Multi-reedist Ted Nash is a man of many masks. Some days he poses as a featured soloist in the Lincoln Center Jazz Orchestra (LCJO) and others he spends as a scribe-in-residence for the Jazz Composers Collective (JCC). At times he wields a robust, full-bodied tenor, while at others he brandishes a fluttering clarinet. Whatever the case, this is one busy cat - and if his recent Palmetto debut is any indication, Nash should brace himself for even busier days ahead.
Joining him on Still Evolved, as well for part of his recent week-long Village Vanguard engagement, is a rag-tag mix of associates. The LCJO contributes the formidable trumpets of Marcus Printup and Wynton Marsalis, while the JCC clocks in with the irreverent rhythms of Frank Kimbrough on piano, Ben Allison on bass, and Matt Wilson on drums. An eclectic crew to say the least, though talented enough to bridge the widest of gaps.
And for the most part they do. On Still Evolved, Printup and Marsalis alternate tracks, infusing Nash's music with their respective brands of chicanery. The former is especially convincing on the meditative "Rubber Soul," while the latter finds his wings on the opening number, "Shooting Star."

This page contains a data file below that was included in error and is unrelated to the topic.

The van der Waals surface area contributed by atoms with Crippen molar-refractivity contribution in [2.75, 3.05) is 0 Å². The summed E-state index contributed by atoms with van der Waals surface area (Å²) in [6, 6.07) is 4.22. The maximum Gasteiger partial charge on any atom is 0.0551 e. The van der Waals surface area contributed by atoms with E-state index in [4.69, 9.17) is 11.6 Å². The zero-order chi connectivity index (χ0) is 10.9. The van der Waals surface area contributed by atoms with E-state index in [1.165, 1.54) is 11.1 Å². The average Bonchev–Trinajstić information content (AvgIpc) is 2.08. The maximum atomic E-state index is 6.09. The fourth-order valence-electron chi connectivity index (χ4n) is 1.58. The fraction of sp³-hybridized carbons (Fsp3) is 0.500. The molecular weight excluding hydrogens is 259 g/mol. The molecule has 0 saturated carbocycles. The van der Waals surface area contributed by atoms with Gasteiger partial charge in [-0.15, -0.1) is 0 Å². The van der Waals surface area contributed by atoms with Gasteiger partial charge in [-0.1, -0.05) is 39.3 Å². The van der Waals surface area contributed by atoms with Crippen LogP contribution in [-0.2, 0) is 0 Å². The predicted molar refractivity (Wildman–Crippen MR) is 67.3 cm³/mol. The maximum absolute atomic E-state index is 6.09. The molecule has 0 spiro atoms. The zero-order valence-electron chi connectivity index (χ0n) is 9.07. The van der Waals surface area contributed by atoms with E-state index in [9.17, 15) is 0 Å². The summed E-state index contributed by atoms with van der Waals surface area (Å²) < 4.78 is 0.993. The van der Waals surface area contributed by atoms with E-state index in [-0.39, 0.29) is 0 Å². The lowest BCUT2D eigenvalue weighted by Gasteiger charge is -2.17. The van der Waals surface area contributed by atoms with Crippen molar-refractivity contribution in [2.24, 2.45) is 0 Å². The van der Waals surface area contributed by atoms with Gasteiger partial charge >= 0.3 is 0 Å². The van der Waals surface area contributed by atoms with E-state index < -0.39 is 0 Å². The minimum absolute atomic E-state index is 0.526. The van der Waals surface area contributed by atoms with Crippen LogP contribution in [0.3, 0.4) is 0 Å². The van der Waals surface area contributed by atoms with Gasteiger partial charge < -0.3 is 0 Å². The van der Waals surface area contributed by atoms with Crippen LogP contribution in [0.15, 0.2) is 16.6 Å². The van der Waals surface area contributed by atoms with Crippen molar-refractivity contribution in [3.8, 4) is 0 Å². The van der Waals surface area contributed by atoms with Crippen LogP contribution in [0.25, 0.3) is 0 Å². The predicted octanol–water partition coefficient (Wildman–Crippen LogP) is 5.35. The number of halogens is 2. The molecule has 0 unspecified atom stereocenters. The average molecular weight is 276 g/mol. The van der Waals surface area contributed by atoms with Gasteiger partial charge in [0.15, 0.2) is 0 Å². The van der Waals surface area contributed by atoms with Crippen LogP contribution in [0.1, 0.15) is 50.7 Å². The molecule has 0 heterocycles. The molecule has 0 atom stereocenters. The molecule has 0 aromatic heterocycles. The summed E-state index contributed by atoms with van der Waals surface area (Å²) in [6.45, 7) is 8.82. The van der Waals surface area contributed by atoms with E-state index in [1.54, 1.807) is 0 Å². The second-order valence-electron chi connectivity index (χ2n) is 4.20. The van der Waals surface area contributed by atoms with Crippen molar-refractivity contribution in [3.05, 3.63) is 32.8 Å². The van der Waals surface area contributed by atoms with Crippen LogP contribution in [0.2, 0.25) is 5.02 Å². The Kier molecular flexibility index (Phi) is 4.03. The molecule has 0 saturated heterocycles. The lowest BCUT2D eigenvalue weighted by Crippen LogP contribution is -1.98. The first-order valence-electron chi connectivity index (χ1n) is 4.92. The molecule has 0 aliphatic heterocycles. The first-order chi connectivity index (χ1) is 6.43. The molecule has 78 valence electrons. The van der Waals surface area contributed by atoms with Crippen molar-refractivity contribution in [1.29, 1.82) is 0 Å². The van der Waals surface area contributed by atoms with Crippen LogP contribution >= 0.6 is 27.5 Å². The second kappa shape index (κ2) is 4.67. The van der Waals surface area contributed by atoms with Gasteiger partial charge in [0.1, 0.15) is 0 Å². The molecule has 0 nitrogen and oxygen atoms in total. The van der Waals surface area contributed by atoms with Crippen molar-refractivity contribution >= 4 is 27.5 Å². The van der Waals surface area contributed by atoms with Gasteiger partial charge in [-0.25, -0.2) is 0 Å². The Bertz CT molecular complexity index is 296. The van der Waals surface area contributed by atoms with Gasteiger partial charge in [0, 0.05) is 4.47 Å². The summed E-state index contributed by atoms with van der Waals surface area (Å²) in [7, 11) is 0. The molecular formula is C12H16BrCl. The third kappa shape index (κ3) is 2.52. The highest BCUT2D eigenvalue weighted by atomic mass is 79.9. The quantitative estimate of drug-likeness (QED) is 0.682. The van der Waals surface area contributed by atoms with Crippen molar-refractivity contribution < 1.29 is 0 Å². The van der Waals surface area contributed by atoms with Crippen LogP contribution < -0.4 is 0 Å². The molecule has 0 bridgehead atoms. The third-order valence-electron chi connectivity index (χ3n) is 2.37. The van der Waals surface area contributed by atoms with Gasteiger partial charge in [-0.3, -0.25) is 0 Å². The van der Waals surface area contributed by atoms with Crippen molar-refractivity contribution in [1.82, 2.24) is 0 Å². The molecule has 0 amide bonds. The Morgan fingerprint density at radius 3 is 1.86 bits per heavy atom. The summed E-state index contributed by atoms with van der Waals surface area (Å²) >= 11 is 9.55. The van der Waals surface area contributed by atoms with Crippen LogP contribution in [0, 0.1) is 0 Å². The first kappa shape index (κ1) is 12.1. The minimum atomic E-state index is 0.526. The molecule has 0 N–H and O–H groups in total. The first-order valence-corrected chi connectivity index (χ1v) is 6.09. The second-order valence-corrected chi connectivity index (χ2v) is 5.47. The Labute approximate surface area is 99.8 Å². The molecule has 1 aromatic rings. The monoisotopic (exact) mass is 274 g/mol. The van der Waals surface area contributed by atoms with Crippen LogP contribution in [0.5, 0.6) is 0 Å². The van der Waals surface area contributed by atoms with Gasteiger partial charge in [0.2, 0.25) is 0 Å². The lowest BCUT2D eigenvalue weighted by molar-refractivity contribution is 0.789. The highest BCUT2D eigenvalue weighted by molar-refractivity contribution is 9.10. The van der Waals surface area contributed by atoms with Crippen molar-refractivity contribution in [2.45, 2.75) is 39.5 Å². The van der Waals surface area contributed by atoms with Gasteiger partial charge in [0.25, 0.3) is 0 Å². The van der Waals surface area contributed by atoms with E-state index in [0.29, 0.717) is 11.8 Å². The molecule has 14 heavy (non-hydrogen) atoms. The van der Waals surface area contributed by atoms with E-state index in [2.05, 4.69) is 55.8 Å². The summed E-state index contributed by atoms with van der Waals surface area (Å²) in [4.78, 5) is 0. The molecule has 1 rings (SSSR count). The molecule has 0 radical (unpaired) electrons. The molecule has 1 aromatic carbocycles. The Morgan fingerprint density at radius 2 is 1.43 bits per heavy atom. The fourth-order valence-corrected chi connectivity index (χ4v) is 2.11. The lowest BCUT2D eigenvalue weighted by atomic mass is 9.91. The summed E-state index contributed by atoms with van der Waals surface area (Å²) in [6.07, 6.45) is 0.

While waxing the title track at the Vanguard, Nash and Printup traded mellow, wayfaring licks - only to be outdone by Kimbrough, who wove a crooked, winding gem of a solo that made even the stilted in the audience grin. As for Allison and Wilson, distinction persisted throughout, coloring the action with dependable and consistently creative support.
One of the few points of contention with the recording is that the music occasionally feels over-arranged. Unison lines dominate much of the ensemble playing, giving a sense of formality that it could realistically do without. Nevertheless, thanks to a steady flow of potent solos, each number rounds itself out quite nicely. A rewarding record from one of the music's most adaptable reedmen.